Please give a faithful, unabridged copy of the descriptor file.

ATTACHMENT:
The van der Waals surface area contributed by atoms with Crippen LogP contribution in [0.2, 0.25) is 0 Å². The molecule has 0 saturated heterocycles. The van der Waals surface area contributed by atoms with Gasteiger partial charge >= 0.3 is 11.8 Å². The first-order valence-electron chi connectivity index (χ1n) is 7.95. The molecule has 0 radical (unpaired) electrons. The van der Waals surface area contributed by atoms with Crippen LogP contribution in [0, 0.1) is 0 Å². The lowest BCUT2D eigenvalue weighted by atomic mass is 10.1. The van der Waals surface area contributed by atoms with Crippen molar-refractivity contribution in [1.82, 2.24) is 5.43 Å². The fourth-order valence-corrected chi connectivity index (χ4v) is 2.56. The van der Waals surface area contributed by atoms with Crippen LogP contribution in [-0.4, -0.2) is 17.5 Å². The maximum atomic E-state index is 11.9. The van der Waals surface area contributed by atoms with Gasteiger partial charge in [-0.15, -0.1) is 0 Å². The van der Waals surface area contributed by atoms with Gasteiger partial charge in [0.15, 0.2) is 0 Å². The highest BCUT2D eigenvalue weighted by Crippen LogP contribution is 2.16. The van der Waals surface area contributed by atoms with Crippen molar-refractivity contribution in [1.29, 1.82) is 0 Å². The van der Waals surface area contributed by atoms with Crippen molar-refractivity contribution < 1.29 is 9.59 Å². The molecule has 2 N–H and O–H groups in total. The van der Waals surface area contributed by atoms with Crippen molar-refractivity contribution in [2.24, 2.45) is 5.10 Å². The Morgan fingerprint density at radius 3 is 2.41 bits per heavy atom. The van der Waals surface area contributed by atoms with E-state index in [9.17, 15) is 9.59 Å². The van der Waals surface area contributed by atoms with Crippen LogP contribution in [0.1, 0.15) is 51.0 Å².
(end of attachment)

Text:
The van der Waals surface area contributed by atoms with Crippen LogP contribution in [0.2, 0.25) is 0 Å². The molecule has 0 saturated heterocycles. The van der Waals surface area contributed by atoms with Gasteiger partial charge >= 0.3 is 11.8 Å². The first-order valence-electron chi connectivity index (χ1n) is 7.95. The molecule has 0 radical (unpaired) electrons. The van der Waals surface area contributed by atoms with Crippen LogP contribution in [0, 0.1) is 0 Å². The lowest BCUT2D eigenvalue weighted by atomic mass is 10.1. The van der Waals surface area contributed by atoms with Crippen molar-refractivity contribution in [1.82, 2.24) is 5.43 Å². The fourth-order valence-corrected chi connectivity index (χ4v) is 2.56. The van der Waals surface area contributed by atoms with Crippen LogP contribution in [-0.4, -0.2) is 17.5 Å². The maximum atomic E-state index is 11.9. The van der Waals surface area contributed by atoms with Gasteiger partial charge in [-0.15, -0.1) is 0 Å². The van der Waals surface area contributed by atoms with Gasteiger partial charge in [0.15, 0.2) is 0 Å². The highest BCUT2D eigenvalue weighted by Crippen LogP contribution is 2.16. The van der Waals surface area contributed by atoms with Crippen molar-refractivity contribution in [1.29, 1.82) is 0 Å². The van der Waals surface area contributed by atoms with Crippen molar-refractivity contribution < 1.29 is 9.59 Å². The molecule has 2 N–H and O–H groups in total. The van der Waals surface area contributed by atoms with Crippen molar-refractivity contribution in [2.24, 2.45) is 5.10 Å². The Morgan fingerprint density at radius 3 is 2.41 bits per heavy atom. The van der Waals surface area contributed by atoms with E-state index in [9.17, 15) is 9.59 Å². The van der Waals surface area contributed by atoms with Crippen LogP contribution in [0.1, 0.15) is 51.0 Å².